What a story—thank you for sharing that! You never know what difference your little gift could make to the people.
That is true. Some people – I call them teachers because they were musicians before me— helped me when I first came to the United States. At first, I was just doing random things. Nobody taught me how to record or make music notes. I often looked at youtube videos to practice. And one of the people who participated in this project was a guitarist I saw when I was little. Two musicians who didn’t know me as a kid know me now. I told them that I admired them. There were some memorable moments like these.”
“I really am grateful… I humbly salute them and respect the time they give. I also believe they are humble—they want to do this because they love music and want to see unity. I am at a basic level, so I don’t consider myself a famous guitarist. But these people who give their time, don’t see me as small. Even though it’s a one-person project, they respect it and that leaves me speechless. They are very kind people, willing to give.”
So you mentioned unity often within the church, youth, and musicians so far. How do you define it? What are some moments you see it?
“That’s a big question for me. I think we all need unity—especially in my people and community. This is the question Karen struggle and fight with politically, religiously, and educationally– like any other community in society. Unity is very important. The reason why I kept saying it is because in my heart, in my mind, I have seen through some experiences that we are not united. That is why it’s my hope, vision, and prayer. I seek unity. Once unity lives in and among us, we are strong—we can go through difficulties and climb higher. One bamboo is not enough to make a way across the river—we need multiple to build a bridge. I think so many people who are educators are doing this much more than myself. But it’s the same path. Maybe they do it through church, school, education, but I do it through music. They do it by opening events like singing competitions. Recently, I heard of a project called “unmuting the voice of refugees”. That is one way to fight for unity. Unity could happen when you hear someone singing, crying– when you listen to their needs, hopes, and dreams. We have to be fighting for it. Spiritual unity is important as well.”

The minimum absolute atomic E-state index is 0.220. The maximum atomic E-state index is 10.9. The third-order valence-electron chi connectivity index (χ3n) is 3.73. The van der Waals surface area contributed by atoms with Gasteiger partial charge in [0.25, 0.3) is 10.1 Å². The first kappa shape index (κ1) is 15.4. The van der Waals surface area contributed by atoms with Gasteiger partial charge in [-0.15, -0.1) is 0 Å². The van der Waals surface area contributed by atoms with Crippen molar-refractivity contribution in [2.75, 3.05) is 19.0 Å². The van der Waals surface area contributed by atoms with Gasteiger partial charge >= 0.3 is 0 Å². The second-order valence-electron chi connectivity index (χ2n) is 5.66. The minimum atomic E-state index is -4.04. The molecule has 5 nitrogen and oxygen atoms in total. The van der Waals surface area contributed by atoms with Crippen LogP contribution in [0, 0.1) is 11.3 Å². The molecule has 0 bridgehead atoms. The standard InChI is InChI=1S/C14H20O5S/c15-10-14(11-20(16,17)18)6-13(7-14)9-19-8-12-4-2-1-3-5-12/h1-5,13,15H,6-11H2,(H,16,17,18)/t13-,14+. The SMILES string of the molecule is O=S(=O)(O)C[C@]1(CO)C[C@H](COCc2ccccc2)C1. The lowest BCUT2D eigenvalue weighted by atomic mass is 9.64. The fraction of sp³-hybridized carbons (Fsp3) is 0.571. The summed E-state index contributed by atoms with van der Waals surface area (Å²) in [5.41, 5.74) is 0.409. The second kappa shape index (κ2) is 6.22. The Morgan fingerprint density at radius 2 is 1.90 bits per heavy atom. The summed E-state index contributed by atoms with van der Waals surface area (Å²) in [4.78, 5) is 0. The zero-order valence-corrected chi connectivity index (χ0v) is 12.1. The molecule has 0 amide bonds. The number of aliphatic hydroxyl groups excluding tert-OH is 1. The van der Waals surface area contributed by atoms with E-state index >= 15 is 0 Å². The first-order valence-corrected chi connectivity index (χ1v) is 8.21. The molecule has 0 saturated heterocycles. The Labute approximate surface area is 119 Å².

Yes, it’s something we all should be fighting for because we can’t have a full life without it. Are there any last words you want to share?
“Once again, I thank the wonderful invitation from Proskuneo Ministries. I love Proskuneo, my friends, and my family. I respect and pray for them at all times. They are people who love and serve God, using their different creative abilities and activities. I have been blessed. They are one of the groups who made me who I am today– because I love music. There may have been no other way to find me as a musician, so I am thankful for them this day.”
“I always like to encourage young people, as I have learned from others. I think my prayer is that may we find unity in working together and loving one another. Not just as individuals, but coming together as a community. I pray that we, through the challenges of this day, seek it. I want the next generation to know God first—he should always be #1 and priority—and then study hard in school, learning so one day they can help their people and community as pastors, musicians, nurses, and more.”
“I see that as a Karen, one thing that we are always fighting for is our consistent identity or language. It’s very important for our traditions, and we need to encourage all my people to remember where they come from—the language and the culture. We don’t want to lose it. We have suffered and cried enough— we can not lose our language, because we need to keep sharing our stories and struggles. They are stories worthy to be shared. “